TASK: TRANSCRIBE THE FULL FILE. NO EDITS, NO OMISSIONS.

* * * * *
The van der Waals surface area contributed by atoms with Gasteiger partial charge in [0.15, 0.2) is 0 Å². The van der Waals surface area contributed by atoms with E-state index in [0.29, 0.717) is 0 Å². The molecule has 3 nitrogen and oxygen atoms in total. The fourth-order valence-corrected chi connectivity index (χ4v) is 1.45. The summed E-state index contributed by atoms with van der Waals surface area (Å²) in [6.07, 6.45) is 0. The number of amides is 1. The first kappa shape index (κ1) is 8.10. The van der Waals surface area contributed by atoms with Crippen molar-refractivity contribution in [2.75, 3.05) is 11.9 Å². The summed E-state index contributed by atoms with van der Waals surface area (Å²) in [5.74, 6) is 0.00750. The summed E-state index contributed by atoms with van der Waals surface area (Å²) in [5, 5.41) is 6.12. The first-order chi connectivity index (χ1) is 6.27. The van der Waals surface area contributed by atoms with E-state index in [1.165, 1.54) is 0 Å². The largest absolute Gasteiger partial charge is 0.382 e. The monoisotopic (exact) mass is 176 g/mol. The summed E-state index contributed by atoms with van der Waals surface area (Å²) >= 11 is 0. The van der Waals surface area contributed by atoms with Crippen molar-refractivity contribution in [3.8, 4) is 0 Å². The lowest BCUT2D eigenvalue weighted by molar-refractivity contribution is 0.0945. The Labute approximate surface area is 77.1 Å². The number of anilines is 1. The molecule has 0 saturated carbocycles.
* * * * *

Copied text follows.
The van der Waals surface area contributed by atoms with Gasteiger partial charge in [0.15, 0.2) is 0 Å². The van der Waals surface area contributed by atoms with E-state index in [0.29, 0.717) is 0 Å². The molecule has 3 nitrogen and oxygen atoms in total. The fourth-order valence-corrected chi connectivity index (χ4v) is 1.45. The summed E-state index contributed by atoms with van der Waals surface area (Å²) in [6.07, 6.45) is 0. The number of amides is 1. The first kappa shape index (κ1) is 8.10. The van der Waals surface area contributed by atoms with Crippen molar-refractivity contribution in [2.75, 3.05) is 11.9 Å². The summed E-state index contributed by atoms with van der Waals surface area (Å²) in [5.74, 6) is 0.00750. The summed E-state index contributed by atoms with van der Waals surface area (Å²) in [5, 5.41) is 6.12. The first-order chi connectivity index (χ1) is 6.27. The van der Waals surface area contributed by atoms with E-state index in [1.165, 1.54) is 0 Å². The largest absolute Gasteiger partial charge is 0.382 e. The monoisotopic (exact) mass is 176 g/mol. The summed E-state index contributed by atoms with van der Waals surface area (Å²) >= 11 is 0. The van der Waals surface area contributed by atoms with Crippen molar-refractivity contribution in [3.8, 4) is 0 Å². The lowest BCUT2D eigenvalue weighted by molar-refractivity contribution is 0.0945. The Labute approximate surface area is 77.1 Å². The number of anilines is 1. The molecule has 0 saturated carbocycles.